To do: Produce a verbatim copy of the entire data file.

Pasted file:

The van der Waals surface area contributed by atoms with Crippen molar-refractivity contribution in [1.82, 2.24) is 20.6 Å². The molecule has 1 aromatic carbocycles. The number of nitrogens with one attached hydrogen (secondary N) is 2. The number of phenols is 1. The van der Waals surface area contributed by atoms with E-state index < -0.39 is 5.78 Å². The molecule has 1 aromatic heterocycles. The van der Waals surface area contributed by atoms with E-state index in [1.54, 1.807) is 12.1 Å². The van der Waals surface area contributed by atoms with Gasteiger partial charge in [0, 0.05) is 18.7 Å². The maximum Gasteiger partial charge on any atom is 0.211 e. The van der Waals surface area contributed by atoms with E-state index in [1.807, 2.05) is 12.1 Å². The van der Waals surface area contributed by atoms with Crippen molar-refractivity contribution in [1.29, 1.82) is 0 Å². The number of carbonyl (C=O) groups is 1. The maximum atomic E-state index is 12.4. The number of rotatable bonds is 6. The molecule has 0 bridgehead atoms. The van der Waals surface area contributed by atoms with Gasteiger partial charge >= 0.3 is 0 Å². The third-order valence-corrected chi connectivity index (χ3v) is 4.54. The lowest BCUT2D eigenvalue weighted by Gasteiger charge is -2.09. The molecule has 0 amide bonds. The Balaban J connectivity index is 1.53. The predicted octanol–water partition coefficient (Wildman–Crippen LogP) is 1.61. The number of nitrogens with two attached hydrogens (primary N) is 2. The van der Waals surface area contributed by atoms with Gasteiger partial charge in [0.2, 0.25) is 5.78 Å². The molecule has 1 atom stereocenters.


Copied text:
The van der Waals surface area contributed by atoms with Crippen molar-refractivity contribution in [1.82, 2.24) is 20.6 Å². The molecule has 1 aromatic carbocycles. The number of nitrogens with one attached hydrogen (secondary N) is 2. The number of phenols is 1. The van der Waals surface area contributed by atoms with E-state index < -0.39 is 5.78 Å². The molecule has 1 aromatic heterocycles. The van der Waals surface area contributed by atoms with E-state index in [1.54, 1.807) is 12.1 Å². The van der Waals surface area contributed by atoms with Gasteiger partial charge in [0, 0.05) is 18.7 Å². The maximum Gasteiger partial charge on any atom is 0.211 e. The van der Waals surface area contributed by atoms with E-state index in [1.807, 2.05) is 12.1 Å². The van der Waals surface area contributed by atoms with Crippen molar-refractivity contribution in [1.29, 1.82) is 0 Å². The number of carbonyl (C=O) groups is 1. The maximum atomic E-state index is 12.4. The number of rotatable bonds is 6. The molecule has 0 bridgehead atoms. The van der Waals surface area contributed by atoms with Gasteiger partial charge >= 0.3 is 0 Å². The third-order valence-corrected chi connectivity index (χ3v) is 4.54. The lowest BCUT2D eigenvalue weighted by Gasteiger charge is -2.09. The molecule has 0 amide bonds. The Balaban J connectivity index is 1.53. The predicted octanol–water partition coefficient (Wildman–Crippen LogP) is 1.61. The number of nitrogens with two attached hydrogens (primary N) is 2. The van der Waals surface area contributed by atoms with Gasteiger partial charge in [0.2, 0.25) is 5.78 Å². The molecule has 1 atom stereocenters.